Monday, February 23, 2015

Video conferencing system

Videoconferencing is a telecommunications medium that allows individuals or groups at different locations to transfer video and audio in real-time, face-to-face settings.

Simple analog videoconferences could be established as early as the invention of the television. In 1927, when Herbert Hoover was US Secretary of Commerce, he used a videoconference system in Washington to communicate with AT&T President Walter Gifford in New York.

This was a prototype system, but AT&T continued pursuing the idea developed the Picturephone in the 1950s and launched the commercial Picturephone product in 1970. It was a commercial failure, mostly due to poor picture quality and the lack of efficient video compression techniques.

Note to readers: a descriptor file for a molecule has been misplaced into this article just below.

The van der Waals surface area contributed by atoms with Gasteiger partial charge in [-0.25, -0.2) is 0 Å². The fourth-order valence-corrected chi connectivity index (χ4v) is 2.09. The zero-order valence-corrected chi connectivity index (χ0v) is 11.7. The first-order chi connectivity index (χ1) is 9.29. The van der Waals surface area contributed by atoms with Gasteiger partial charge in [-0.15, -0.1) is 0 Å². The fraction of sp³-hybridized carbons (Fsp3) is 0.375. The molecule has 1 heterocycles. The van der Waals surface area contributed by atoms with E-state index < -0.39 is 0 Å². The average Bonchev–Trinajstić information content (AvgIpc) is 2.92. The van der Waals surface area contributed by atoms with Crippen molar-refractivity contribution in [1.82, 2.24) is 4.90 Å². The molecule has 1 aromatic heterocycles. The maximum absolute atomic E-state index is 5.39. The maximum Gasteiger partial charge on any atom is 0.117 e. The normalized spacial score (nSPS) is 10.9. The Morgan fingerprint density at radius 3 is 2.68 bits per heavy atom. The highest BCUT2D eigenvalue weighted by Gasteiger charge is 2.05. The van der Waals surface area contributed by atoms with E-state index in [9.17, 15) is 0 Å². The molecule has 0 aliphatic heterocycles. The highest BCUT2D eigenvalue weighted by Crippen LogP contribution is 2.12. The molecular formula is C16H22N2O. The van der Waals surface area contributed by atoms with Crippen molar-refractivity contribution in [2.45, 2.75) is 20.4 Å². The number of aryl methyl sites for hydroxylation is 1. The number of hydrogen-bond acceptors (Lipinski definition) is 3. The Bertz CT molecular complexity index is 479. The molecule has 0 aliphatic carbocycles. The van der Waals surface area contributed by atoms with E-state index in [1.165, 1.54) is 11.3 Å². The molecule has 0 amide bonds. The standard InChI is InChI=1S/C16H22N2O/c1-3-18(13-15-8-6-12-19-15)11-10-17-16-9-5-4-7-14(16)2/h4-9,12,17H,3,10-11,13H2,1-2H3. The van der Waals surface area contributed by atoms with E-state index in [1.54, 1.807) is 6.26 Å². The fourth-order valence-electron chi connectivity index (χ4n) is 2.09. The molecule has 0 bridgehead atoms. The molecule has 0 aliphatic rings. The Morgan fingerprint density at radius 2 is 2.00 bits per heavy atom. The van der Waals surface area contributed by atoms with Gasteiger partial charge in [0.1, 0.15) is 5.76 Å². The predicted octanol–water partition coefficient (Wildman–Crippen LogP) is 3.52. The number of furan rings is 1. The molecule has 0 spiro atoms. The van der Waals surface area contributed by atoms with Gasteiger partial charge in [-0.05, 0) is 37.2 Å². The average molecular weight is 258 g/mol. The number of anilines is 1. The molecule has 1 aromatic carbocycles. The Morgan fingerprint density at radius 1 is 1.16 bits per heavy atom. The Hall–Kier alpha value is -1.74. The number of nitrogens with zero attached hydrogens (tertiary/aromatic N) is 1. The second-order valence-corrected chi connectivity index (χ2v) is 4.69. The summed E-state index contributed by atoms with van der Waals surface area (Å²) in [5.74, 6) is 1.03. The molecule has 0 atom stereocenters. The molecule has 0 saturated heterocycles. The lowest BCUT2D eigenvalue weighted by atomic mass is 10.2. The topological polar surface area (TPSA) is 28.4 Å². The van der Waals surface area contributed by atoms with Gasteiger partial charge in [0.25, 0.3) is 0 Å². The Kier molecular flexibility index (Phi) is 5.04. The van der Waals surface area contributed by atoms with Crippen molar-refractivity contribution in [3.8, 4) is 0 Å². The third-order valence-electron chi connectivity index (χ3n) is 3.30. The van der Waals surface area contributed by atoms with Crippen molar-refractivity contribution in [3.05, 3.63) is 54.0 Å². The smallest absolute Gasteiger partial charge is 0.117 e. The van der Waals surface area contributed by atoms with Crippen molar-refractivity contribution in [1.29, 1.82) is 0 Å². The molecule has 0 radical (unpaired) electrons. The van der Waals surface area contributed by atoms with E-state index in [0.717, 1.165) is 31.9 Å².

In 1964 Bell Labs launched their first prototype of videoconferencing system. However, limited by the networks and other technology, videoconferencing system was brought into market only in 1980s with the development of codec protocol.

During the 1970s, some private videoconferencing links were set up by some very large organizations using analog technology.

Video conferencing saw advancement and development in the 1990s  due to many factors including technical advances in Internet Protocol (IP) and also more efficient video compression technologies that were developed, permitting desktop or PC-based video conferencing.

In 1991, IBM introduced the first PC—based video conferencing system, named PicTel. Although it was a black and white system, it was very inexpensive to use. It was the first dedicated systems, started to appear in the market as ISDN networks were expanding throughout the world.
Video conferencing system

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